A certain professional American football league, which shall remain nameless so as not draw any publicity in internet searches, is currently locked in an infantile spat between players and owners in an all-out effort to extort and exploit its loyal fans.
There is an ever-diminishing chance that this will be resolved prior to the fall, allowing a quasi-normal 2011 season to be played out.
Many fans have already abandoned ship, at least for the time being. The potential (and—in the eyes of many wiser and more reasonable observers—likely) cancellation of the NFL’s 2011 season will suddenly displace countless sport-hungry Americans, leaving them with a wealth of free time that otherwise would have been dedicated to passionately following football.
This situation creates a unique opportunity for other leagues to lure these fans in and grow their fanbases in the potential absence of the largest and most powerful draw on the American sporting map.
The leagues that stand to gain the most are those on the fringe of the popular awareness right now—as they can greatly benefit from not having to compete with a media behemoth.
Some have rightfully suggested that most Americans will simply swap football for football.
If the college game does not prove suitable enough, so-called “minor” professional leagues like the upstart UFL, the re-emerging Arena Football League may gain a stronger following.
However, it is not unreasonable at all to suspect that a good number of fans may look to expand their sporting horizons and explore other sports.
Perhaps no game is more alluring than the NHL.
Hockey is a fast-paced, physical, action-packed game that might have the perfect combination of exotic appeal and familiar aspects to draw in some fans desperate to supplant their football fix with another "major" pro sports pastime.
While they anger many purists—myself especially included—recent changes like the shootout and more stringent obstruction calls should exaggerate this appeal toward new, casual fans.
Enter the San Jose Sharks.
The Sharks have a fairly strong and loyal following, built out of 20 years of ever-improving hockey, but are plagued in trying to attain more widespread legitimacy and “street cred” by a number of factors largely beyond their control.
Their well-chronicled playoff struggles certainly have not helped, but the Sharks are hampered further by the fact that they share a geographical region with numerous other "major" teams—all of whom play in leagues almost universally more followed and accepted than the NHL.
The Sharks have long been the only show in the Bay Area’s Silicon Valley.
While this fact has helped them gain popularity throughout the region (from Santa Rosa to San Francisco to Oakland to Gilroy), it has also diluted the pure fervor of the fans.
That, combined with the stigma of hockey and the NHL in America, has subjected them to a second-class status—heretofore subjugated behind the much more popular baseball, football and even basketball teams of the Bay Area.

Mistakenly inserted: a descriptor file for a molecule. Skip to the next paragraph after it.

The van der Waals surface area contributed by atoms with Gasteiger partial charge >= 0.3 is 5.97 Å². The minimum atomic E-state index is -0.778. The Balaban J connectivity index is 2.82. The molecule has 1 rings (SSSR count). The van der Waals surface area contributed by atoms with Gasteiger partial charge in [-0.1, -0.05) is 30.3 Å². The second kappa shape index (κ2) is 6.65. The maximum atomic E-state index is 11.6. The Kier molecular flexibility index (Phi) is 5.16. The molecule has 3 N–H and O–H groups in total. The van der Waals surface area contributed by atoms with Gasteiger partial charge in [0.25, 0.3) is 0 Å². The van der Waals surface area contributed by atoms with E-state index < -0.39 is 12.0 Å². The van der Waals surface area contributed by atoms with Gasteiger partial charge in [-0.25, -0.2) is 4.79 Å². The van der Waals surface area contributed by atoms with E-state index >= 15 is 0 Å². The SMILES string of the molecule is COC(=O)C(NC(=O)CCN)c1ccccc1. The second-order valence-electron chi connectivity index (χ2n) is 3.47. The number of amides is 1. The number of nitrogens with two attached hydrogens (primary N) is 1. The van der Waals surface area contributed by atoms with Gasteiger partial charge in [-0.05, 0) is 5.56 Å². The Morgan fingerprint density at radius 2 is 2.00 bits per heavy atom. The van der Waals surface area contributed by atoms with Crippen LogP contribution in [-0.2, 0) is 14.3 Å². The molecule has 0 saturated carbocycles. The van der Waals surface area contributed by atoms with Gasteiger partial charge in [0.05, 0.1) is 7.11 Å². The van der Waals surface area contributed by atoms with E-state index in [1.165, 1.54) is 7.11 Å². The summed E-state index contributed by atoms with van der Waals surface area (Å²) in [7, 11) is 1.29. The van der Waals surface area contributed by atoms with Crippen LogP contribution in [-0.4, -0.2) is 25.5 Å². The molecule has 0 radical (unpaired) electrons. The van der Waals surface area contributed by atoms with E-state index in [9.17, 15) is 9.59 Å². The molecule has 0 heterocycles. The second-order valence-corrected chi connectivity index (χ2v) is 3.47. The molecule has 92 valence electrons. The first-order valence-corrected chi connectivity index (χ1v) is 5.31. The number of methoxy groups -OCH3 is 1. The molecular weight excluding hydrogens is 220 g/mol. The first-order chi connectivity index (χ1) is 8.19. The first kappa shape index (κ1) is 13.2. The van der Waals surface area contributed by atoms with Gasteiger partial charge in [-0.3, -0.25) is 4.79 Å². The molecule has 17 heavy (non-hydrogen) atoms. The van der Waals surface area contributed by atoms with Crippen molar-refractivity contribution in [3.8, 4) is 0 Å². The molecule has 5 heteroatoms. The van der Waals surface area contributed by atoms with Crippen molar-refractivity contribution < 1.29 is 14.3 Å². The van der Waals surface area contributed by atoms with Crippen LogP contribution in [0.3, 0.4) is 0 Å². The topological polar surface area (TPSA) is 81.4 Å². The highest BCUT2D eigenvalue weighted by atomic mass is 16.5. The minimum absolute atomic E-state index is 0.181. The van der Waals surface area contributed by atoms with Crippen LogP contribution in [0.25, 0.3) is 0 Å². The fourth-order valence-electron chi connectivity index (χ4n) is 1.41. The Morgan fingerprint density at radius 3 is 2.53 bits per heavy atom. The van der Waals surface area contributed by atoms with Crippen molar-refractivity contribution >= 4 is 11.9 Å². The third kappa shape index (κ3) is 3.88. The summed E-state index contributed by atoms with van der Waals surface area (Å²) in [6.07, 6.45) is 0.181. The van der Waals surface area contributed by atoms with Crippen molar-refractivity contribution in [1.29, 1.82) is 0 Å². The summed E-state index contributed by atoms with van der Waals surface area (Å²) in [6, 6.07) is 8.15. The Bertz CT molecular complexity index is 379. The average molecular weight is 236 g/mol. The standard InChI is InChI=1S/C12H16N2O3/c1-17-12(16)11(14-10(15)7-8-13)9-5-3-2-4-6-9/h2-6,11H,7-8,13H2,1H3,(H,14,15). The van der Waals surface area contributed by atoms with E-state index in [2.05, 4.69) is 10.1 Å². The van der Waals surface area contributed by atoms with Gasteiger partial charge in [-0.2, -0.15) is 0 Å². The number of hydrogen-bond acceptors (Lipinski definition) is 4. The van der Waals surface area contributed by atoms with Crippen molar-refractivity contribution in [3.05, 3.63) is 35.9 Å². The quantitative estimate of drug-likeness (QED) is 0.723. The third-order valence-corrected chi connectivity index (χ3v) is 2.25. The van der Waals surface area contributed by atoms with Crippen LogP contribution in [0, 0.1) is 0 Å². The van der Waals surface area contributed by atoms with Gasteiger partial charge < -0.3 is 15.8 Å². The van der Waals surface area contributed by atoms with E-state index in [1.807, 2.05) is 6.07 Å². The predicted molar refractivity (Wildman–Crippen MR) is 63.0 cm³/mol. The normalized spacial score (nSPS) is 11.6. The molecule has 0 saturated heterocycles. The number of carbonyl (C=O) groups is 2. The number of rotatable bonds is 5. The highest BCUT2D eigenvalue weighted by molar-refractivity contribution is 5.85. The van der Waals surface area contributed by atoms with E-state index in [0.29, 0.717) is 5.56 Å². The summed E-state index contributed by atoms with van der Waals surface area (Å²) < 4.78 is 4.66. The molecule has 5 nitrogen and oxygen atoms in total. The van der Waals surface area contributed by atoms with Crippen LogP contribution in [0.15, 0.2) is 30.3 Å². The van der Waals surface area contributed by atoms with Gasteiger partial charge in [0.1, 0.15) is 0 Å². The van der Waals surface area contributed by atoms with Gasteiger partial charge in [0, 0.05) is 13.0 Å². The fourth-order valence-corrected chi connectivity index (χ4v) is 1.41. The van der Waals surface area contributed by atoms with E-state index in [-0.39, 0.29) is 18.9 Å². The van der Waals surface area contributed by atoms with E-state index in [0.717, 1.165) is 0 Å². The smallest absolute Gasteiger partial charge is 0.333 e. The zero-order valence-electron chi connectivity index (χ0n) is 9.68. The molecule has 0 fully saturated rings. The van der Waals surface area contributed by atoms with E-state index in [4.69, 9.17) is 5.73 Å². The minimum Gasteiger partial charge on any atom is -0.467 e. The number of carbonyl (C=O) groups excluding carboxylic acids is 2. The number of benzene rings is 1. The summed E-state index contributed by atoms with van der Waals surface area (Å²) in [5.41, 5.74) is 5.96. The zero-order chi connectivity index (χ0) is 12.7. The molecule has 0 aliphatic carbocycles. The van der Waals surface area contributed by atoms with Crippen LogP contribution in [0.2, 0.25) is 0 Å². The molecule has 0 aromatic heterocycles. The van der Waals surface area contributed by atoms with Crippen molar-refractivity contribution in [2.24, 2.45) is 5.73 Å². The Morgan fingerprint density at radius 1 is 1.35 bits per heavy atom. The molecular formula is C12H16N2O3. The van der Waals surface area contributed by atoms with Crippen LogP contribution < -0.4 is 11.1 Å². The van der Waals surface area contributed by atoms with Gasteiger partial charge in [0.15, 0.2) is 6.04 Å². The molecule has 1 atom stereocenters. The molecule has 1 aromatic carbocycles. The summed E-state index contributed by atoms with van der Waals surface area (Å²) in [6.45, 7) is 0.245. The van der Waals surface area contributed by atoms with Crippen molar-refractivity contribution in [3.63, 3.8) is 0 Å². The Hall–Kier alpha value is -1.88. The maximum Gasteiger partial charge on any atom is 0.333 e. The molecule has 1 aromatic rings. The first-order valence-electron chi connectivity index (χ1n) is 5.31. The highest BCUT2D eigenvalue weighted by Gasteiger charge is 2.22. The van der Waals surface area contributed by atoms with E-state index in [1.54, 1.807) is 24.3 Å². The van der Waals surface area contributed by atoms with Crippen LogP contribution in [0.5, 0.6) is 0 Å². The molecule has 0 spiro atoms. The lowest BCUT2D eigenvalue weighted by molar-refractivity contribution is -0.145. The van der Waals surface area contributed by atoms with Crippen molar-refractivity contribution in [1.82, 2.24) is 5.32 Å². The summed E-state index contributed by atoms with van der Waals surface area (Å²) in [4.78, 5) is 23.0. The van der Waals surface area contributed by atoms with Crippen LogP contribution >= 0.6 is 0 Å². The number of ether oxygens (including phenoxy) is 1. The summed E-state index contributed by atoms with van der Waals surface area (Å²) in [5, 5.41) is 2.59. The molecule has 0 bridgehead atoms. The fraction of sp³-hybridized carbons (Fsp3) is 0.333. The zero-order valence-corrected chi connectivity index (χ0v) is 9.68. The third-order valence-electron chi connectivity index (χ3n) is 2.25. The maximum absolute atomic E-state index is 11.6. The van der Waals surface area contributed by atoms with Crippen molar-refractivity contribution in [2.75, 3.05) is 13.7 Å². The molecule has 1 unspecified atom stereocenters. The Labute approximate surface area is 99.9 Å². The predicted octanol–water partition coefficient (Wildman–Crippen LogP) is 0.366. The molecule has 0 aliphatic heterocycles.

But if football takes a break, it could be a major boom for the Sharks and the city of San Jose.
The Arena league's San Jose Sabercats are back after a two-year hiatus, and could suck in football-starved fans from San Francisco and Oakland.
The Sharks too could see growth in their following, especially if they can finally win it all in this, their 20th year of operation.
Bay Area fans proved their fickle nature last October when the San Francisco Giants out-performed even their own wildest dreams to win the World Series.
While plenty of loyal and legitimate fans had just cause for celebration after one of pro sports' longest championship droughts ended, the overall scene was quite a sickening spectacle.
People who likely never followed baseball and could not sit through the time-limitless marathon that is a full game began donning that hideous combination of Orange and Black and bleeding the city's costume shops dry of ZZ Top beards.
A large portion of the so called “fans” could not even name a single player on the roster. They foolishly wore children's panda hats despite the fact that Pablo Sandoval wound up having almost no action in the World Series in favor of clearly better options—to shell out money, free advertising and priceless publicity.
If the Sharks finally earn the ultimate prize this year, the fan response could be tremendous. The Sharks already sell out 41-plus games a year, so ticket sales would see no boost, but a win in today's American sports landscape could do wonders toward legitimizing the franchise, the league and the city in the eyes of many.
Let me make it infinitely clear that there is nothing I despise more vehemently than bandwagon fans.
Part of me cringes at the thought of Sharks' “fans” repeating such disgusting antics as the Bay Area was subjected to last fall, but to some extent, that will happen whenever the Sharks finally win it all.
Weighing the potential benefits, it would certainly be worth it.
Perhaps this added incentive could finally push the Sharks over the top.
Keep the Faith!